Foreign subsidies distorting the internal market: provisional political agreement between the Council and the European Parliament
The Council and the European Parliament today reached a provisional political agreement on the regulation on foreign subsidies distorting the internal market.
The French presidency of the Council of the European Union was built on the principle of economic sovereignty. Economic sovereignty is based on two key principles: investment and protection. The agreement concluded on this new instrument will make it possible to fight against unfair competition from countries which grant massive subsidies to their industry. This is a major step towards protecting our economic interests.
Bruno Le Maire, French Minister of Economy, Finance and Industrial and Digital Sovereignty
The regulation aims to address the distortions created by subsidies granted by third countries to companies operating in the EU single market. It establishes an overall framework allowing the Commission to examine any economic activity benefiting from a subsidy granted by a third country on the internal market. In doing so, the regulation aims to restore fair competition between all companies — European and non-European — operating in the internal market.
Survey of Financial Contributions
The Commission will be empowered to investigate financial contributions made by the public authorities of a third country to companies carrying out an economic activity in the EU through three tools:
- two pre-clearance tools — to ensure a level playing field for the largest mergers and bids in large-scale public markets;
- a general market investigation tool to investigate all other market situations and lesser value mergers and public procurement proceedings.
The co-legislators have decided to maintain the notification thresholds proposed by the Commission for mergers and public procurement procedures:
- 500 million euros for mergers;
- 250 million euros for public procurement procedures.
The Commission will be empowered to investigate subsidies granted up to five years before the entry into force of the regulation and distorting the internal market after its entry into force.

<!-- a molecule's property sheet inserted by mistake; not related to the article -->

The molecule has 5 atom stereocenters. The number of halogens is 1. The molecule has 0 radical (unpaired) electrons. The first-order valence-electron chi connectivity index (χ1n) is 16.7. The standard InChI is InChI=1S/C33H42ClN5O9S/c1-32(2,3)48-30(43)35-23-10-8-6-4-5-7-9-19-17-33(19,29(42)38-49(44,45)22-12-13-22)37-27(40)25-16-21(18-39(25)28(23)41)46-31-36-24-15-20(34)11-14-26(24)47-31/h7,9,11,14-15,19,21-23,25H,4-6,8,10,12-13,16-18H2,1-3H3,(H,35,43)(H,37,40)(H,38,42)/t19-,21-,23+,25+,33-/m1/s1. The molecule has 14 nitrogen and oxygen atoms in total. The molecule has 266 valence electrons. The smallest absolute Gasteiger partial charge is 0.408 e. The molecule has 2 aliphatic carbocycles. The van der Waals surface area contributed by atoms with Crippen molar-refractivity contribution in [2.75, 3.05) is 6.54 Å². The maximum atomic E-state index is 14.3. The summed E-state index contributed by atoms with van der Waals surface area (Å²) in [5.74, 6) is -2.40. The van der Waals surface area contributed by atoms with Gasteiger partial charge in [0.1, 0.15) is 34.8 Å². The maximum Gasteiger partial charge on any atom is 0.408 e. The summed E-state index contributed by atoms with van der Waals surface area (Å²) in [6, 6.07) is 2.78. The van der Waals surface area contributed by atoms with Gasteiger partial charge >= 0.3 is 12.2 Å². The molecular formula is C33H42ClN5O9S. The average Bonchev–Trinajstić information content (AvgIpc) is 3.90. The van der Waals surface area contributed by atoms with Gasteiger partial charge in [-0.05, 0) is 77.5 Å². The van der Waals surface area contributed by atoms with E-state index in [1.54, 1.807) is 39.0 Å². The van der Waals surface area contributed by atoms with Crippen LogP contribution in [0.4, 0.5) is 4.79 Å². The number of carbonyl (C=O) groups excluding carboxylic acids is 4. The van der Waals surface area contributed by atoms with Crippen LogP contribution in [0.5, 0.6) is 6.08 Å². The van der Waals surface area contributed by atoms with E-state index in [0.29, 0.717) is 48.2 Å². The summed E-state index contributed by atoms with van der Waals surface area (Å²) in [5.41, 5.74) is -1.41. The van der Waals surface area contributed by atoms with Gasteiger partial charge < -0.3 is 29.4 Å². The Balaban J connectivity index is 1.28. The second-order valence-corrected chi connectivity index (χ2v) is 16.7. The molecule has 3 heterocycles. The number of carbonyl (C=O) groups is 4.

In order to ensure a uniform application of the Regulation throughout the EU, the Commission will exclusively competent to enforce the rules. During this centralized implementation, the Member States will be kept regularly informed and will be associated, through the advisory procedure, with the decisions adopted under the Regulation.
If a company fails to comply with the obligation to notify a subsidized concentration or a financial contribution in the context of public procurement procedures respecting the set thresholds, the Commission may impose fines and review the transaction as if it had been notified.
Assessment of the effect of foreign subsidies
As is the case under the EU’s state aid control framework, if the Commission finds that a foreign subsidy exists and distorts competition, it will carry out a balancing test. This is a tool for assess the balance between positive and negative effects of a foreign subsidy.
If the negative effects outweigh the positive effects, the Commission will be empowered to impose corrective measures or to accept undertakings from the undertakings concerned which remedy the distortion.
The provisional agreement reached today is subject to the approval of the Council and the European Parliament. On the Council side, the provisional political agreement is subject to the approval of the Permanent Representatives Committee (Coreper), before going through the formal stages of the adoption procedure.
The regulation will enter into force on the 20th day following that of its publication in the Official Journal of the European Union.
At present, subsidies granted by Member States are subject to state aid controls, but there is no EU instrument to control subsidies granted by non-EU countries. This undermines the level playing field.
To remedy this, the European Commission tabled on May 5, 2021 the proposal for a regulation on foreign subsidies distorting the internal market. It serves as a tool to ensure a level playing field for all businesses operating in the single market that receive support from an EU Member State or a non-EU country.